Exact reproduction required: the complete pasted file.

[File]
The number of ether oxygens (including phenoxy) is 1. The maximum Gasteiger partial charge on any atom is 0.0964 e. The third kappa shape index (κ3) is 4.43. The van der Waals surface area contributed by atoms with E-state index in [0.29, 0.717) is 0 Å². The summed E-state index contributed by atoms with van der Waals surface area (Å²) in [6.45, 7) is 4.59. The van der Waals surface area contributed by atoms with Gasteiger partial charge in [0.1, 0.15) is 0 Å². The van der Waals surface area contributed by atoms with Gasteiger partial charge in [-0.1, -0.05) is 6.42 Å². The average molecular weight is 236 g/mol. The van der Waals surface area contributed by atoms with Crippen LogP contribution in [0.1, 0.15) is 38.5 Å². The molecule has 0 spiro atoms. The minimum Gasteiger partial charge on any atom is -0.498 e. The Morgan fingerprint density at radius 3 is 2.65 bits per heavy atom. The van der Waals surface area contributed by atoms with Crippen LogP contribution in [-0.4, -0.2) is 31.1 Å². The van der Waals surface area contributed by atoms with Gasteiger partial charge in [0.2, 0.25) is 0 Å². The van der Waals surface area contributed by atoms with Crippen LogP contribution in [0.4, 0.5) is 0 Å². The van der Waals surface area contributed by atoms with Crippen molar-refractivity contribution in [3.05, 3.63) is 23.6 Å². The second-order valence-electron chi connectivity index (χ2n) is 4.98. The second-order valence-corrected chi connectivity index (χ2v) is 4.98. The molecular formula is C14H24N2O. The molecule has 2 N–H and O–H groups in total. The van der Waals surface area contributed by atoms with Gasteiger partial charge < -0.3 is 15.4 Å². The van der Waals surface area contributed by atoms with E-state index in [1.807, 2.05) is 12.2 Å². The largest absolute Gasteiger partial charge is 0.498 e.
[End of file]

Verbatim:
The number of ether oxygens (including phenoxy) is 1. The maximum Gasteiger partial charge on any atom is 0.0964 e. The third kappa shape index (κ3) is 4.43. The van der Waals surface area contributed by atoms with E-state index in [0.29, 0.717) is 0 Å². The summed E-state index contributed by atoms with van der Waals surface area (Å²) in [6.45, 7) is 4.59. The van der Waals surface area contributed by atoms with Gasteiger partial charge in [0.1, 0.15) is 0 Å². The van der Waals surface area contributed by atoms with Gasteiger partial charge in [-0.1, -0.05) is 6.42 Å². The average molecular weight is 236 g/mol. The van der Waals surface area contributed by atoms with Crippen LogP contribution in [0.1, 0.15) is 38.5 Å². The molecule has 0 spiro atoms. The minimum Gasteiger partial charge on any atom is -0.498 e. The Morgan fingerprint density at radius 3 is 2.65 bits per heavy atom. The van der Waals surface area contributed by atoms with Crippen LogP contribution in [-0.4, -0.2) is 31.1 Å². The van der Waals surface area contributed by atoms with Gasteiger partial charge in [0.2, 0.25) is 0 Å². The van der Waals surface area contributed by atoms with Crippen LogP contribution in [0.4, 0.5) is 0 Å². The van der Waals surface area contributed by atoms with Crippen molar-refractivity contribution in [3.05, 3.63) is 23.6 Å². The second-order valence-electron chi connectivity index (χ2n) is 4.98. The second-order valence-corrected chi connectivity index (χ2v) is 4.98. The molecular formula is C14H24N2O. The molecule has 2 N–H and O–H groups in total. The van der Waals surface area contributed by atoms with Gasteiger partial charge < -0.3 is 15.4 Å². The van der Waals surface area contributed by atoms with E-state index in [1.807, 2.05) is 12.2 Å². The largest absolute Gasteiger partial charge is 0.498 e.